In South Africa, post-match analysis reaches new heights of sophistication. Remember the pigeon that perched, unbudgeably, on the Algerian goal during England's dismal match on Friday? A Cape Town shaman claims that it was sent to cast a spell by an Algie-supporting witchdoctor. "That bird was there at night when birds are supposed to be sleeping... it was protecting the Algeria goal," says spooky soothsayer Olga Mokwena. What can be done? Can we air-freight a Tower of London raven, to sit on the England net tomorrow night, when we meet Slovenia? Or would it just produce a load of guano like the rest of the team?
* Aspirant Labour leader David Miliband seems a bit sensitive about never having worked outside politics. Meeting schoolkids at his alma mater, Haverstock Comprehensive in Camden, the banana-wielding ex-foreign secretary was asked if he'd ever held a "proper job." He replied, witheringly, "I think Foreign Secretary is a proper job... what you suggest sounds like [you're] harping back to a retired 1930s Tory. I'm not going to be part of the denigration of politicians." He revealed that, when young, he'd hoped to become a bus conductor. Obviously, his failure to realise his dream still hurts. Never mind, David. John Major wanted to be a bus driver, but failed. And look what happened to him.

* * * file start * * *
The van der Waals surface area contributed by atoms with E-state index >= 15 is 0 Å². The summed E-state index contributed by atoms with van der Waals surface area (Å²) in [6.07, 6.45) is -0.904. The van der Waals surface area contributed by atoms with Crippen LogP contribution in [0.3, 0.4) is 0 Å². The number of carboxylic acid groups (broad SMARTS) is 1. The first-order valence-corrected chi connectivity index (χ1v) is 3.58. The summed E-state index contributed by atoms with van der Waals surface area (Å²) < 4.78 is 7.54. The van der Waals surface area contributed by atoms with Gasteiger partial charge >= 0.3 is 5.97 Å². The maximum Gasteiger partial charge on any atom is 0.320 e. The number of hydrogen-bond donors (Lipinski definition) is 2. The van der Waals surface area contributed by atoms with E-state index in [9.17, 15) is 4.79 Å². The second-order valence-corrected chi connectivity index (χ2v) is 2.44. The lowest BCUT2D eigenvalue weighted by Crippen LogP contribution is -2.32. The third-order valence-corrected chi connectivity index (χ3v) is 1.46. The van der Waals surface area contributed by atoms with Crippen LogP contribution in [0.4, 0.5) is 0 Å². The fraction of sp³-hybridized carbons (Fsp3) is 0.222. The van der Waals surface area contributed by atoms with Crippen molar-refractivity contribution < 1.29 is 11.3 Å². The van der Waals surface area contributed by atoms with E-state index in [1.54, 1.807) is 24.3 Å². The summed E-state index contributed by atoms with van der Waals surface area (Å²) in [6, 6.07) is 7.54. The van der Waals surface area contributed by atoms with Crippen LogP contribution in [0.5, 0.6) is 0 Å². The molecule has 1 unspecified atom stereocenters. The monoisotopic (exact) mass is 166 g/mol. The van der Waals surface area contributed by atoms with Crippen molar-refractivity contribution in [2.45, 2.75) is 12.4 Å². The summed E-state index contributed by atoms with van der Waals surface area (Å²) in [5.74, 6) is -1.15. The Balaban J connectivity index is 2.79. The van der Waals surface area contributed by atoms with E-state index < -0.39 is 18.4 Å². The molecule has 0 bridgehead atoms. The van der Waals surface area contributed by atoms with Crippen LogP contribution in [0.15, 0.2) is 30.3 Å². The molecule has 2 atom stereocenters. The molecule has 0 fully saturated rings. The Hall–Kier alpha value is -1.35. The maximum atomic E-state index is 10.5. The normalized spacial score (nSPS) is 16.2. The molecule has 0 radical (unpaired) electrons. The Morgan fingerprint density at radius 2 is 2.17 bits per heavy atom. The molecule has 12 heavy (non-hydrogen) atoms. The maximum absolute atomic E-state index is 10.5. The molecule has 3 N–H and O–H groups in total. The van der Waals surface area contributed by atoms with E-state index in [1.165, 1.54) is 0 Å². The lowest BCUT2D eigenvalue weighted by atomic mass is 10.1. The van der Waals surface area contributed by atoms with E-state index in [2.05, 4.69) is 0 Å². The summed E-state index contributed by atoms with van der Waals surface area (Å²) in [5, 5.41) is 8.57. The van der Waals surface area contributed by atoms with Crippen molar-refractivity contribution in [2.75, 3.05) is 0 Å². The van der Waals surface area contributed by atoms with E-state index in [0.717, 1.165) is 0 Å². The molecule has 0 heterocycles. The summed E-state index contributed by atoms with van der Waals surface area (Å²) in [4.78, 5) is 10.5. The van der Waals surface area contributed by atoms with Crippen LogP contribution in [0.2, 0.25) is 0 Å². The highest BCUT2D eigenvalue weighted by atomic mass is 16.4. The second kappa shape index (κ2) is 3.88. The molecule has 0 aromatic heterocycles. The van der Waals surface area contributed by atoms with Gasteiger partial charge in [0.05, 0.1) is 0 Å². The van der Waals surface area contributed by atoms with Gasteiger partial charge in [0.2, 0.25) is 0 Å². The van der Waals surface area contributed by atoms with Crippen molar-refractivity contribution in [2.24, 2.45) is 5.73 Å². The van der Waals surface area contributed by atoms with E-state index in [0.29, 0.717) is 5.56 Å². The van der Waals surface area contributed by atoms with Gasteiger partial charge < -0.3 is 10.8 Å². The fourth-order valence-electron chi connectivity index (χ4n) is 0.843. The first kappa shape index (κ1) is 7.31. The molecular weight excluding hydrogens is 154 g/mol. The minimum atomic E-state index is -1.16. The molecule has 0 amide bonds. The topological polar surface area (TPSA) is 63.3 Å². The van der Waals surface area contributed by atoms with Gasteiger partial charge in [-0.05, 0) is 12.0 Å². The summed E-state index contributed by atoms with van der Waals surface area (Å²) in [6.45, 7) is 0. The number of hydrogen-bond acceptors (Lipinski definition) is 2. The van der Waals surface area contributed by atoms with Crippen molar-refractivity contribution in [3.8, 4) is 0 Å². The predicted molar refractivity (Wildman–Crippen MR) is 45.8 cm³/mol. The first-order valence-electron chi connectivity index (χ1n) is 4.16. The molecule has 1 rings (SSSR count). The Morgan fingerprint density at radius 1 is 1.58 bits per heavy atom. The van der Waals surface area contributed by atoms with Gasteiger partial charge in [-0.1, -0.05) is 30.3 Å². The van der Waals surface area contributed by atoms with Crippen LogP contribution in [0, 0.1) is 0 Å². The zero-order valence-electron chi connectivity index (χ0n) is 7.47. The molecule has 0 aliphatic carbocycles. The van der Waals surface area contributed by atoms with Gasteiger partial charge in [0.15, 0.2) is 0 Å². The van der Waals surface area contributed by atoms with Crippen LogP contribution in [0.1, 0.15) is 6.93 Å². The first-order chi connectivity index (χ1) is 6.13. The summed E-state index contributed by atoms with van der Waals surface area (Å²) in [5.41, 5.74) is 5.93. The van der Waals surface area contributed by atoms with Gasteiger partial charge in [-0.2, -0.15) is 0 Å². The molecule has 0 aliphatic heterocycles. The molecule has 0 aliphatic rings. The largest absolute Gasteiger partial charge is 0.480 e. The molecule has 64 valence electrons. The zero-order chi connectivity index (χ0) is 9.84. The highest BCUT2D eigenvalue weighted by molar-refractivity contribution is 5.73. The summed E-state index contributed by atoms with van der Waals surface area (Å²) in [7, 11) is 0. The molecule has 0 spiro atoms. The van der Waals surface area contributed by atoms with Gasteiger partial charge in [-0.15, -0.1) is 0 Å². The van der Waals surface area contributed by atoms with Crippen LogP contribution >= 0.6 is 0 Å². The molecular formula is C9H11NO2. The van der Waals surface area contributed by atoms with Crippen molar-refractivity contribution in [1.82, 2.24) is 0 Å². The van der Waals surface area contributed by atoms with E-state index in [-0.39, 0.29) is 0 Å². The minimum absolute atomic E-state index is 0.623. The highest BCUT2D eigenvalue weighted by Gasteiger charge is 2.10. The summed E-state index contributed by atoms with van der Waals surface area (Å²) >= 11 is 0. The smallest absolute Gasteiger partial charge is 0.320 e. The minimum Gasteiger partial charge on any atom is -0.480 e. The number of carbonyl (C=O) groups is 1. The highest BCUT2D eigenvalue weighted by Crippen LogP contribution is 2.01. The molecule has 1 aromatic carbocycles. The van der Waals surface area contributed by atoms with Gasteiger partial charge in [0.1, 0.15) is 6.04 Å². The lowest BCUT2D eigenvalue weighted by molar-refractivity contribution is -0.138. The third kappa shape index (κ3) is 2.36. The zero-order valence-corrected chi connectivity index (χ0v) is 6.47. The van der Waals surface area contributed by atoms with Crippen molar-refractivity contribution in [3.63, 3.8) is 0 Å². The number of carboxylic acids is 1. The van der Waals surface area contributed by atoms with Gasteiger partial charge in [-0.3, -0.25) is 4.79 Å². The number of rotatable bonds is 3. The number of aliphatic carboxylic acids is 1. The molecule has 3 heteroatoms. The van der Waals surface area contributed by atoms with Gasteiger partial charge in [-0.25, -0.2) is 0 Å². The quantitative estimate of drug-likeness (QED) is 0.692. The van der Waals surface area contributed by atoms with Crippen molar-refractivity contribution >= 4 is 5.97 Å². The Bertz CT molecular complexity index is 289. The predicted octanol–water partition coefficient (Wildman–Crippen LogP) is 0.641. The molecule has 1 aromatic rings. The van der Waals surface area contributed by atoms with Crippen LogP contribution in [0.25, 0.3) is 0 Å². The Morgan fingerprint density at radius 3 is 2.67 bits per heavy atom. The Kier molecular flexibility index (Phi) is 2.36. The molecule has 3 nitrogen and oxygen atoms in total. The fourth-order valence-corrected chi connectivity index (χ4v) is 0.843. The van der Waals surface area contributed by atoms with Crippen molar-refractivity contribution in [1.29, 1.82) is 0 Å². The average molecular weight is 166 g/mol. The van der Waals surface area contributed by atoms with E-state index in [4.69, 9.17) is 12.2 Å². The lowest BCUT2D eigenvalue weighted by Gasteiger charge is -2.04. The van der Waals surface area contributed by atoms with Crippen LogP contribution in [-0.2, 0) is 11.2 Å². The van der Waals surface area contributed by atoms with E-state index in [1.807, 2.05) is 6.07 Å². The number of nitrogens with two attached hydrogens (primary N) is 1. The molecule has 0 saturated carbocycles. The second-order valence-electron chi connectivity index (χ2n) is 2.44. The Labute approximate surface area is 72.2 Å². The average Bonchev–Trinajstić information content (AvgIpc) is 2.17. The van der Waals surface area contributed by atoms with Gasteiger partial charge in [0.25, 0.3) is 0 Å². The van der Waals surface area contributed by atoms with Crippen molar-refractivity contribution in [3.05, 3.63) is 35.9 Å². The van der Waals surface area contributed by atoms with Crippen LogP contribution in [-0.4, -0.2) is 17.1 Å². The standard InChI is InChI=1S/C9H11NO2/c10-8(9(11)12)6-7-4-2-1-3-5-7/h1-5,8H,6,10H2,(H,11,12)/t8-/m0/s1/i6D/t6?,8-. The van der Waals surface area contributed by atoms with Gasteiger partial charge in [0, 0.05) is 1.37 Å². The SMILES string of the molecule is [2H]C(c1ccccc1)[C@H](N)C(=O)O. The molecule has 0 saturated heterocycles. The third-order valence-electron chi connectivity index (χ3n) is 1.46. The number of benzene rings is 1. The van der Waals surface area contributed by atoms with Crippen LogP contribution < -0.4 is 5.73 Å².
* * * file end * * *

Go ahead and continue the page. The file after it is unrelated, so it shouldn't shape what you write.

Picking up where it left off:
* Michael Horovitz, veteran poet and unsinkable arts impresario, is obviously invigorated by the Oxford Poetry race, despite losing. Yesterday saw him inviting friends and fans to a reading of his Picture Poems, a look at one of his splash collages in the RA Summer Exhibition, and a symposium on the body at the Purcell Rooms. Only in passing does he mention "the somewhat turbulent Harry the Horse race for the Oxford Poetry Professorship," before dissing Geoffrey Hill as "right royal commander of the perfect pitch diction navy." Mi-aow!
* Beardy, Brit-loving, Norfolk-dwelling American facts-wrangler Bill Bryson reveals he comes from Irish rebel stock in a new magazine, Your Family History. It seems his great-great-great-great-great grandfather, "Rebel Andy" Bryson, an Ulster Presbyterian, took part in the Irish rebellion of 1798, went on the run, was captured, narrowly missed execution, escaped on board ship to America with his wife and children, and died in Pennsylvania in 1842. Could there be a book in this revelation? After Bryson lucratively mined his birthplace for Notes from a Big Country and his adoptive home for Notes from a Small Island, stand by for Notes from a Medium-Sized Insurrection, out next year.Reuse content